the last paragraph says:
If a DLL declares any nonlocal data or object as __declspec( thread ), it can cause a protection fault if dynamically loaded. After the DLL is loaded with LoadLibrary, it causes system failure whenever the code references the nonlocal __declspec( thread ) data. Because the global variable space for a thread is allocated at run time, the size of this space is based on a calculation of the requirements of the application plus the requirements of all the DLLs that are statically linked. When you use LoadLibrary, there is no way to extend this space to allow for the thread local variables declared with __declspec( thread ). Use the TLS APIs, such as TlsAlloc, in your DLL to allocate TLS if the DLL might be loaded with LoadLibrary.
This is exactly what happened to my DLLs. My hook DLL is being loaded at the start time of any executable (via LoadPerProcess registry entry), and in some cases loading my DLL will trigger a segmentation fault (Windows will hide this fault, thus user won't observe it). However, the functionality of my DLL will be, obviously, missing.
I'm not 100% sure the above is the real cause, but it fails in NtLoadLibrary(), in the function that does something with the .tls section. In some cases everything goes well; I found that this happens when the DLL is loaded to the prelinked address (e.g. the "Image Base" address in PE header). Sometimes it happens that the Image Base address is occupied by other DLL, in which case the loader will try loading the DLL to a different address, and this 100% triggers the bug.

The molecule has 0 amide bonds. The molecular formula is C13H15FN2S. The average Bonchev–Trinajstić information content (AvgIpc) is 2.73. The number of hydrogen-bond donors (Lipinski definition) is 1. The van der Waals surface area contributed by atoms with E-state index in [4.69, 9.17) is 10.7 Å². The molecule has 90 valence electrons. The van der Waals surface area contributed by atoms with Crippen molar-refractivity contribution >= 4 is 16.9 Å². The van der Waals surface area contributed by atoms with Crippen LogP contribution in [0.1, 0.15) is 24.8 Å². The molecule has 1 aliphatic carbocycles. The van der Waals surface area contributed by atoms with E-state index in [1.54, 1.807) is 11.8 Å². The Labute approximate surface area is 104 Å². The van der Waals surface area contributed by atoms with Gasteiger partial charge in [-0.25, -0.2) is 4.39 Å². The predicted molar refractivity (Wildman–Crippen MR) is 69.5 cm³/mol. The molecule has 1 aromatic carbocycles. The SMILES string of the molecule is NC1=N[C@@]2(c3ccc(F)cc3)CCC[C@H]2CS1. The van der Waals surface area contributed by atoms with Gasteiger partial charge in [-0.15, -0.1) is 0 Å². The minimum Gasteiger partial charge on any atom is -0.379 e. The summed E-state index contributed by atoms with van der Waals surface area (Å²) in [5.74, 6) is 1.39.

Unfortunately, some runtime (I think libgcc.a, have to do more research here) already contains several (four?) TLS variables, thus any DLL built by mingw will contain a .tls section. This is a very serious issue for me as it happened in a product we're going to release soon. Don't even know what to do now, perhaps will try a older libgcc.a which does not contain thread local storage variables.
I see two solutions here:
- Avoid usage of thread-local-storage variables in gcc runtime
- Use TlsAlloc(), as microsoft recommends
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